Transnational Literature


Transnational Literature

Volume 7, Issue 2
May 2015

Letter from the Editor

Welcome to the May 2015 issue of Transnational Literature.

This issue includes the first fruits of a project conceived early last year, to make a feature of Philosophy and Literature – Philosophy as Literature. Included are two peer-reviewed articles and two creative pieces, and we expect that the November issue will include more on this fascinating theme.

In the general section of the issue, we have a bumper crop of seven excellent peer reviewed articles on a wide range of literature. There is an emphasis on diasporic writers, the true border-crossers, who began life in countries as diverse as India, Vietnam, Iran, Japan and the United States and are now living and writing in Australia, the UK, Japan and the United States.

Two translations are included, an enigmatic poem from the Mandarin and a satirical story from Urdu.

Creative writing is flourishing, with two dozen stories and poems, all in some way reflecting the transnational experience of their authors. And nearly the same number of book reviews, on poetry, fiction and criticism, round out our fourteenth issue.

At the end of our seventh year of publication, I would like to pay tribute to the dedicated team of editors who make this journal possible. Our section editors Heather Taylor Johnson (poetry), Gay Lynch (prose creative writing), Md Rezaul Haque (translations) and Patrick Allington and Ruth Starke (reviews) work their editorial duties into very busy lives, and I am very grateful for the time and care they take working with contributors to make sure that each contribution is the best it can be. I would particularly like to pay tribute to Gay Lynch, who is stepping aside as prose creative writing editor after this issue, for the meticulous attention she has devoted to this section of the journal over past few years. Many authors have benefited by Gay’s careful attention to their writing.

And let us not forget those editors who work behind the scenes, helping with the necessary but unglamorous work of assessing articles and seeing them through peer review. Emily Sutherland and Paul Ardoin are invaluable and trusted colleagues, and Molly Murn has helped with editorial work on this issue as well. There is also a whole anonymous army of peer reviewers, without whom we could not operate as an academic journal.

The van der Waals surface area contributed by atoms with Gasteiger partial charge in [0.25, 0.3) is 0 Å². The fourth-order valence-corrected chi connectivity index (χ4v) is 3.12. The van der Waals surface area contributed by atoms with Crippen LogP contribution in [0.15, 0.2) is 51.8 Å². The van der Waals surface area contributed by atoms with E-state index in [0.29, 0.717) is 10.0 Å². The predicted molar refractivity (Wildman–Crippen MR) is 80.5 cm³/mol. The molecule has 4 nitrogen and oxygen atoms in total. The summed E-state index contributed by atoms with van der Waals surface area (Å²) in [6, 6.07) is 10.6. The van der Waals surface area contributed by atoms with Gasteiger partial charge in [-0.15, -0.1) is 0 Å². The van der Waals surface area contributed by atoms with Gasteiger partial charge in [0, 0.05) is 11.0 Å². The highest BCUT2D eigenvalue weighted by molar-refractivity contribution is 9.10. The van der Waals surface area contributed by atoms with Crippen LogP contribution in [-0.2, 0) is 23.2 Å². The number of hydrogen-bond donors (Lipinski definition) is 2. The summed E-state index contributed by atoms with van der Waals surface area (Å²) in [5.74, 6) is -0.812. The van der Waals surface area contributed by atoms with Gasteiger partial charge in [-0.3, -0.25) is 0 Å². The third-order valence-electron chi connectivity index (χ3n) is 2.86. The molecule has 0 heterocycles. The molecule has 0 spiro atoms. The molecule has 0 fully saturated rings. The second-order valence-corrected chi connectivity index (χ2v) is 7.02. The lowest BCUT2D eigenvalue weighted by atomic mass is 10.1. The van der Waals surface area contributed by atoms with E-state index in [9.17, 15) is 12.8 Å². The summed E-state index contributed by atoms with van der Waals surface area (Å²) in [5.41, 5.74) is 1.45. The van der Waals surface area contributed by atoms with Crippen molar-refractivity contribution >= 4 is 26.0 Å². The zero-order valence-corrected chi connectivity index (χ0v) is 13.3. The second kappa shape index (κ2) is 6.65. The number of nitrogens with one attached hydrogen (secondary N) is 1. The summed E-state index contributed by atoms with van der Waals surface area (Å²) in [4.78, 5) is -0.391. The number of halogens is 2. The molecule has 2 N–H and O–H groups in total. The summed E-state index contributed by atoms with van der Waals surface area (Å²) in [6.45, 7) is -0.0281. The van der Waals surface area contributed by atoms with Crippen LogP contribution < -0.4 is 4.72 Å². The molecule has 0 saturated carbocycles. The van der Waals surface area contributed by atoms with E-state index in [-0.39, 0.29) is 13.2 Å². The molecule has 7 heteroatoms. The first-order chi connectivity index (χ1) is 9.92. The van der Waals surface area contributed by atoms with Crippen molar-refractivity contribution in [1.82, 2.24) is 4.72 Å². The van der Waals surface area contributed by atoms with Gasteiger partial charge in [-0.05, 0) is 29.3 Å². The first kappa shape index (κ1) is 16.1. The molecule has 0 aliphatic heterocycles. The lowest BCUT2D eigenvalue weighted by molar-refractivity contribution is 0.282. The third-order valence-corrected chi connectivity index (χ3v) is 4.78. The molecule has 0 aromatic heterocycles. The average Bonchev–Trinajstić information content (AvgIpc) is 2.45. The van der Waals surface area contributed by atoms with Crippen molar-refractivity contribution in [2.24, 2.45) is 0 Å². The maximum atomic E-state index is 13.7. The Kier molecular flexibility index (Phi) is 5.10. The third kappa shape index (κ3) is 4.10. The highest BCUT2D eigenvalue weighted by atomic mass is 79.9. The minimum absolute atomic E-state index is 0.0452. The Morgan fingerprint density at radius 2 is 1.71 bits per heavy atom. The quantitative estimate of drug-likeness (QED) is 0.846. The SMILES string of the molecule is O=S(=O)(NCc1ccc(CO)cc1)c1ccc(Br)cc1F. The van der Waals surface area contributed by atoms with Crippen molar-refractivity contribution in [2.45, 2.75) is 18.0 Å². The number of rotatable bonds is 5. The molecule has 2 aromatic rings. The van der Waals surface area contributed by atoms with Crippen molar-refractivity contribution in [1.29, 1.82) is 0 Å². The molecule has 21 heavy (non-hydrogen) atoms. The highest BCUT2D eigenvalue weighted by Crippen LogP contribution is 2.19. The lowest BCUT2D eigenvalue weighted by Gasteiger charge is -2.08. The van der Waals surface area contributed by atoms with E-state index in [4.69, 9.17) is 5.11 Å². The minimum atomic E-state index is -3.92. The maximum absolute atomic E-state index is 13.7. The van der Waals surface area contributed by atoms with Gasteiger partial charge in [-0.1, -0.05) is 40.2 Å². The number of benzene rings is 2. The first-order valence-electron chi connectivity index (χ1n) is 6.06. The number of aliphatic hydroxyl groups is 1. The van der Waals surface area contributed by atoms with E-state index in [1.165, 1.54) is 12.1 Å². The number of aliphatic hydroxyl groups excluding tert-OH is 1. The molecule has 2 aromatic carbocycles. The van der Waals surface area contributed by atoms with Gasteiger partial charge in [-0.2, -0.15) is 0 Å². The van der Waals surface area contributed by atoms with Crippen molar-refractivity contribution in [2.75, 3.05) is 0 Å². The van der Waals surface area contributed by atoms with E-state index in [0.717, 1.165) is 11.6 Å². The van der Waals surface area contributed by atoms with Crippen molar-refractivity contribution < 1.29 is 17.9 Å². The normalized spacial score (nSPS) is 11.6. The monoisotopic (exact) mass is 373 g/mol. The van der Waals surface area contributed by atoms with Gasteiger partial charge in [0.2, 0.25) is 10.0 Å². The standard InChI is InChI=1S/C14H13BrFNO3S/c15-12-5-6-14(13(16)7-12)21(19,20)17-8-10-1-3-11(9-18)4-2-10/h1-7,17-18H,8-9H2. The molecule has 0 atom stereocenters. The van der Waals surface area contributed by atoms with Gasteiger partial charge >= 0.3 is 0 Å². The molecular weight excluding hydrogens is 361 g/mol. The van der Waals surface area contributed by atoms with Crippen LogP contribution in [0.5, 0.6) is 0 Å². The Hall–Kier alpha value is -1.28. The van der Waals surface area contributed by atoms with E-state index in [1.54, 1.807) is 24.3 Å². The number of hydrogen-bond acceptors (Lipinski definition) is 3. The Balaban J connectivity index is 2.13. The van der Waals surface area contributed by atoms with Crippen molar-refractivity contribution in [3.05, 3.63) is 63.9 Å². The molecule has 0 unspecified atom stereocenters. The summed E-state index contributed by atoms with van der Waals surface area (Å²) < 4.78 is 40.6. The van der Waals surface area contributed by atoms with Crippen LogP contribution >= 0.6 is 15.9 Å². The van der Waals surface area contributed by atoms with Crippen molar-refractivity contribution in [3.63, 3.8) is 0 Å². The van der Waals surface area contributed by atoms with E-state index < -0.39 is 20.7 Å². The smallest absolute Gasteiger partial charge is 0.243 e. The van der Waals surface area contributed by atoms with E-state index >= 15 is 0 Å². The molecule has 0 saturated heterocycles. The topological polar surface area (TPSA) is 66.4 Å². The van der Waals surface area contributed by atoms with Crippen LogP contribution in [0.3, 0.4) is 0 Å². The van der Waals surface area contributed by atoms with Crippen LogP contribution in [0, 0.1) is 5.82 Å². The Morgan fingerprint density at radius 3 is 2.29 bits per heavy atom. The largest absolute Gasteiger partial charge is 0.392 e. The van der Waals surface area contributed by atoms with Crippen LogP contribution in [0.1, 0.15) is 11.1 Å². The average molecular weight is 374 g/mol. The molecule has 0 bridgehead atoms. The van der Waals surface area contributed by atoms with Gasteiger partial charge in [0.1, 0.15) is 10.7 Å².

And most of all, thanks to all the contributors. Here’s to the next seven years!

Transnational Literature, Volume 7, Issue 2: Contents

About Transnational Literature

Welcome to Transnational Literature, a freely accessible, fully refereed international e-journal published twice a year by the Flinders Institute for Research in the Humanities, Flinders University, Adelaide, Australia.

Transnational Literature evolved from the e-journal Quodlibet: the Australian Journal of Trans-national Literature, and before that the print CRNLE Reviews Journal, published by the Centre for Research in New Literatures in English. CRNLE was founded in 1977 by Dr Syd Harrex and was based in the Department of English at Flinders University, South Australia. The Centre promoted research into the literatures of India, Africa, the Caribbean, Canada and Australia, and all parts of the world where literature in English has been written. The Centre had a world-wide list of associates and a long list of publications, and organised and supported a number of conferences involved in the scholarly investigation of the role of new literatures throughout the world.

Transnational Literature maintains a focus on new literatures in English, but has expanded its portfolio to consider all literatures that deal with cross-cultural contact and interaction. Submissions on these areas are welcomed and writers are encouraged to consult the Submissions link. Postgraduate and Honours students are encouraged to submit papers.

Transnational Literature is indexed in MLA Bibliography, Proquest, Infobase Index and the Directory of Open Access Journals (DOAJ).





ISSN 1836-4845




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Transnational Literature

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